money or rent, to secure the right of
possession, to the land needed to carry
on his business, and brings no return
The landowner is the dog-in-the-manger
who does not produce, but who, by-
virtue of his ownership of land, can
take from labor, that which labor ha.-?
produced. But you will say that
money invested in land, does bring a
return. True, but it brings no return
to labor and none to capital, and we
cannot ignore the distinction betweo l
that which is invested In the products
of labor and that which is invested in
the things created by nature, yhen
a man invests in laud, he secures by
his investment, a lien on future pro
duction, for his land will not incrcas-3
in value, excepting with the growth of
the community. Now since the in
crease of land values are caused solely
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fended on the score of justice. Th
equal right of all men to the use of
land is as clear as their equal risht
to breathe the air it is a right pro
claimed by the fact of their existence
For we cannot' suppose that some men
have a right to be in this world and
others no right. If we are all her?
by the equal permission of the create--'
we are all here with an equal riglit
to the enjoyment of his bounty witti
an equal right to the use of all that
nature so impartially offers. This is
a right which is natural and inaliena
ble; it is a right which vests in every
human being as he enters the world,
and which during his continuence in
the world, can be limited only by th:
equal rights of others.
Ciiuitot Grant Om m-rxlilp.
"There is no power on earth which
can rightfully make a grant of exclu
sive ownership in land. If all exist
ing men were to unite to grant away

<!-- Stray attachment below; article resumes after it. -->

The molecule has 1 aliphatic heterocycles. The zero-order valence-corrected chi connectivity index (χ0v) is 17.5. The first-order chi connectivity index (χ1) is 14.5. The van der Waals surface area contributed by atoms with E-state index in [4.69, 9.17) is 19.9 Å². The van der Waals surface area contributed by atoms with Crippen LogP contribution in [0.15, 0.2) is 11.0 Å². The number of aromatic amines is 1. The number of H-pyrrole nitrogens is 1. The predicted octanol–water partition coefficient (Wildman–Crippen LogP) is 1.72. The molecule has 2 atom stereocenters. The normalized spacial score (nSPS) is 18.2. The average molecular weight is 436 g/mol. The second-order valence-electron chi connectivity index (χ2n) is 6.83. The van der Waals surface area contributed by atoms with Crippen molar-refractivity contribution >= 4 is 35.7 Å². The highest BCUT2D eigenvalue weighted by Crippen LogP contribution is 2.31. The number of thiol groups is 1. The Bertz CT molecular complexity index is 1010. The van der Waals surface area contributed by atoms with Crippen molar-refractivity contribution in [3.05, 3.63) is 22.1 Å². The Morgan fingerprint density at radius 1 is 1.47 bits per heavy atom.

their equal rights, they could not grant
away the rights of those who follow
them. For what are we but tenants
for a day? Have we made the earth,
that we should determine the lights
of those, who after us shall tenant
it in their turn?"
"in the sweat of thy face thou shalt
eat bread." But this does not mean
that some shall eat brtad by the sweit
of their brows, whilst a few oihers,
shall eat bread by the sweat of th :
brows of others. From what I have
said, one might perhaps be lead to
believe that I desired to wipe out
great corporations. Not so. This is
the age of great combinations, an 1
they are but a step forward in tho
march of progress and eh i!izatio.i.
When I say, "wipe out monopoly," I
do not mean that the great corpora
tions should be dissolved. But take
away that great monopoly in land, an 1
the other so-called monopolies, be
come a blessing instead ot a curse.
Take away from the great corpor i
tions, the agent which gives them the
power to bleed the people, and the
evils which now beset us, must quick
Why do we build million dollar
churches, when within their shadows
we see breeding the twin vipers, vie i
I have said that wages and intere-.l
do not increase as material progress
goes on, but this must not be take.i
literally, for unions and strikes have
done much to increase wages. But
has the condition of labor, (I use tho
word labor to indicate anyone wlu
produces or aids in production, by
hand or brain), been in any way im
proved? Has not each raise of wages, servel
to increase the cost to the consumer
of all commodities? Now when we
consider that the laborer is the con
sumer, how has he benefited by his
increased wages? It is undoubteuK
true, that each raise of wages, has
served to increase the cost of all com